Let’s cut straight to the chase and not mope around the point. “Logan” — the final chapter in the saga of the X-Men’s Wolverine — is the best superhero-related movie since “The Dark Knight” nearly a decade ago.
But it may not be for everybody.
“Logan” is dark, violent and some might even say depressing. And it earns its R rating.
Directed by James Mangold (“3:10 to Yuma,” “Walk the Line,” “The Wolverine”), “Logan” is set in the year 2029. It paints a world where Logan (aka Wolverine), again played by Hugh Jackman, and Charles (aka Professor X), again played by Patrick Stewart, are living in dusty desolation near the Mexican border. Charles’ once-thriving institute for children with mutant abilities is a distant memory. In fact, it seems as if there are no more mutant children being born at all. Logan and Charles may be the last of a dying breed. No one wants or cares about mutants anymore.
Logan makes some cash as a limo driver and he has assistance from another mutant, the albino Caliban (Stephen Merchant, Dream Corp LLC), to help take care of ailing Charles, whose once towering intellect is now plagued by seizures and creeping decrepitude.
Their routine of bare survival is disturbed when a woman named Gabriela (Elizabeth Rodriguez, Orange Is the New Black) barges her way into Logan’s life. She’s accompanied by a young girl, Laura (Dafne Keen from the Spanish-made TV series The Refugees), who she claims was part of a secretive experiment in Mexico City to breed and raise an army of warrior mutants. She needs to get the girl — who, like Logan, turns into a claw-bearing whirlwind of fury when provoked — to safety in North Dakota, where other young misfit mutants, unbeknownst to Logan and Charles, supposedly still exist. And she’s willing to pay big bucks.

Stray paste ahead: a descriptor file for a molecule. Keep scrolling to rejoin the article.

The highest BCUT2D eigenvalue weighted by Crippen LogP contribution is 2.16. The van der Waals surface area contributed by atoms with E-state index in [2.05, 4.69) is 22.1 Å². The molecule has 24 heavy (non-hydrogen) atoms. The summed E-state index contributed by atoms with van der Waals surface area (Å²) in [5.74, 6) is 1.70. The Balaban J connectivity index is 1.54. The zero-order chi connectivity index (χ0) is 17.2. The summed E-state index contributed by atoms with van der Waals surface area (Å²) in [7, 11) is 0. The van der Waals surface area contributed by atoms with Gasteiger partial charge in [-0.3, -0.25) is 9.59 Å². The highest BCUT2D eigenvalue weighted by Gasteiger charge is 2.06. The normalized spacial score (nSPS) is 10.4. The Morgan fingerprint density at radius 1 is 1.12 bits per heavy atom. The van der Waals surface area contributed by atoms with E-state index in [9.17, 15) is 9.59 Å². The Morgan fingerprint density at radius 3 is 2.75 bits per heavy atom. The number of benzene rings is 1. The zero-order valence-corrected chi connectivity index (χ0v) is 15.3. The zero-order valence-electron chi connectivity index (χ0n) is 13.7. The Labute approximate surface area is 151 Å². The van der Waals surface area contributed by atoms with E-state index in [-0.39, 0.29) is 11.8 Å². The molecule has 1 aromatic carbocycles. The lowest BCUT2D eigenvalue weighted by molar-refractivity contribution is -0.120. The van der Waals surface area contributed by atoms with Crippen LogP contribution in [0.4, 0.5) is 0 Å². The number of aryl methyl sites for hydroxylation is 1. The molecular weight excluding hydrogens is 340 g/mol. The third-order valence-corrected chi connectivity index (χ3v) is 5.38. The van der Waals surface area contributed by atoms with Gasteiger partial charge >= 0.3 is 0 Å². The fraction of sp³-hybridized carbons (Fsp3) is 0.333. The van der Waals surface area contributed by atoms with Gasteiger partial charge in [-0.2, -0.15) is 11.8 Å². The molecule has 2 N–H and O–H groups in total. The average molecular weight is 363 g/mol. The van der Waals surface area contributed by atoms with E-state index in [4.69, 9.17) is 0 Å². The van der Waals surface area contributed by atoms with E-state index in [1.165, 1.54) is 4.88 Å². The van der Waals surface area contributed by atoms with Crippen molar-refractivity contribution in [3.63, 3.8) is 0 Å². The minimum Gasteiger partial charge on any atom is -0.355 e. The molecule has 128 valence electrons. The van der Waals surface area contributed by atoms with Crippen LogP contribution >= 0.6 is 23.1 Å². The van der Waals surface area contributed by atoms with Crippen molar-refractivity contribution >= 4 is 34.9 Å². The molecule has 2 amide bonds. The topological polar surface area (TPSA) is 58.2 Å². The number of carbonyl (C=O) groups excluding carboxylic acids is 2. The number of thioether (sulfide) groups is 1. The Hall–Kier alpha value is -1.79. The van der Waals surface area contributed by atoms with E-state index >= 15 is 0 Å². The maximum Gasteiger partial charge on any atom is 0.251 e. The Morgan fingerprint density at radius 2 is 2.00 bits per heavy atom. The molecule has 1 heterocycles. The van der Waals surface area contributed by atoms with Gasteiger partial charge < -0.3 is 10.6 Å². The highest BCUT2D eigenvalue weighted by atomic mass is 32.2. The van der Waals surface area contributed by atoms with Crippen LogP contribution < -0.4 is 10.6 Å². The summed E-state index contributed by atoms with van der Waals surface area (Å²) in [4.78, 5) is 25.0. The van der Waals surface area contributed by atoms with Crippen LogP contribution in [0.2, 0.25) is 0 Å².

On their tail is the charming but inarguably menacing Pierce (Boyd Holbrook, Narcos) and his crew of merciless minions. Will Logan sharpen his long-unused claws and help a couple of ladies in distress? How fast can you say “road trip”?
Mangold, working from a script he co-wrote with Scott Frank and Michael Green, paints a world on the edge of collapse that feels far from the usual universe of comic-book escapism. It’s a superhero world that feels the most like our own. It’s gritty, real and, in context, the violence makes sense — though its intensity might still catch some viewers unaware.
He displays a gift for staging action sequences — there’s a chase scene amid the dust in the desert that feels like a nod to the “Mad Max” movies — and Keen is absolutely winning as the defiant Laura. She spends much of her screen time in silence but manages to convey a wealth of emotions.
Stewart, as usual, brings dignity, humor and a depth of passion to a role he has honed to a fine point over the past 17 years, and Jackman is both vulnerable and valiant in impressive amounts. If this is indeed his farewell to the franchise, as he has said it is, it’s a rousing way to go out.
“Logan” is a comic-book movie that feels more like a dystopian sci-fi Western starring a guy and a girl who just happen to be able to turn their hands into cutlery.
You don’t have to be familiar with the Marvel universe or be an X-Men nerd to understand it. It works as a standalone adventure, though, and this should surprise no one, the conclusion leaves events open for more Laura-centric stories.